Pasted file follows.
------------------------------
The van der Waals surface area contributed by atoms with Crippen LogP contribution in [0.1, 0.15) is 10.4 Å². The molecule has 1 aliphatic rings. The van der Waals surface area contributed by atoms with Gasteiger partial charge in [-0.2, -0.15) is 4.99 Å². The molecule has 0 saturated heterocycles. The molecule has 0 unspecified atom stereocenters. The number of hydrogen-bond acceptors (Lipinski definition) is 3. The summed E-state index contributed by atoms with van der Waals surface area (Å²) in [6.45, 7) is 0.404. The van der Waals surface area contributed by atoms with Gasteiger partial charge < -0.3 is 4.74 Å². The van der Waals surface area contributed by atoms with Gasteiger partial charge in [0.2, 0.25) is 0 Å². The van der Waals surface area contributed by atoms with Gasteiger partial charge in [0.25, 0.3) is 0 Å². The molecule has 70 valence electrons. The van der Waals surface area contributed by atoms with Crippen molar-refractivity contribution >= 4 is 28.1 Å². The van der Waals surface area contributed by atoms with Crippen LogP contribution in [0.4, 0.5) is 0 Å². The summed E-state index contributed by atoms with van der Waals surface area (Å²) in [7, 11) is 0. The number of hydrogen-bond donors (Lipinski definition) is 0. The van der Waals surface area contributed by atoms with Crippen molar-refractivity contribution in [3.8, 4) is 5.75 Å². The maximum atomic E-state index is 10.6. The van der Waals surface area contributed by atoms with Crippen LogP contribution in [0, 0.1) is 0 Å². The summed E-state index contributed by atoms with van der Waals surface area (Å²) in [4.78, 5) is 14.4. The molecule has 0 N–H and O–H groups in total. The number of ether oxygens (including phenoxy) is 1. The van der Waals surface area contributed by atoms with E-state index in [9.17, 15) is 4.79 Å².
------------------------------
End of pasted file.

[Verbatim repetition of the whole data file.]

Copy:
The van der Waals surface area contributed by atoms with Crippen LogP contribution in [0.1, 0.15) is 10.4 Å². The molecule has 1 aliphatic rings. The van der Waals surface area contributed by atoms with Gasteiger partial charge in [-0.2, -0.15) is 4.99 Å². The molecule has 0 saturated heterocycles. The molecule has 0 unspecified atom stereocenters. The number of hydrogen-bond acceptors (Lipinski definition) is 3. The summed E-state index contributed by atoms with van der Waals surface area (Å²) in [6.45, 7) is 0.404. The van der Waals surface area contributed by atoms with Gasteiger partial charge < -0.3 is 4.74 Å². The van der Waals surface area contributed by atoms with Gasteiger partial charge in [0.2, 0.25) is 0 Å². The van der Waals surface area contributed by atoms with Gasteiger partial charge in [0.25, 0.3) is 0 Å². The molecule has 70 valence electrons. The van der Waals surface area contributed by atoms with Crippen molar-refractivity contribution >= 4 is 28.1 Å². The van der Waals surface area contributed by atoms with Crippen LogP contribution in [0.4, 0.5) is 0 Å². The summed E-state index contributed by atoms with van der Waals surface area (Å²) in [7, 11) is 0. The number of hydrogen-bond donors (Lipinski definition) is 0. The van der Waals surface area contributed by atoms with Crippen molar-refractivity contribution in [3.8, 4) is 5.75 Å². The maximum atomic E-state index is 10.6. The van der Waals surface area contributed by atoms with Crippen LogP contribution in [0, 0.1) is 0 Å². The summed E-state index contributed by atoms with van der Waals surface area (Å²) in [4.78, 5) is 14.4. The molecule has 0 N–H and O–H groups in total. The number of ether oxygens (including phenoxy) is 1. The van der Waals surface area contributed by atoms with E-state index in [9.17, 15) is 4.79 Å².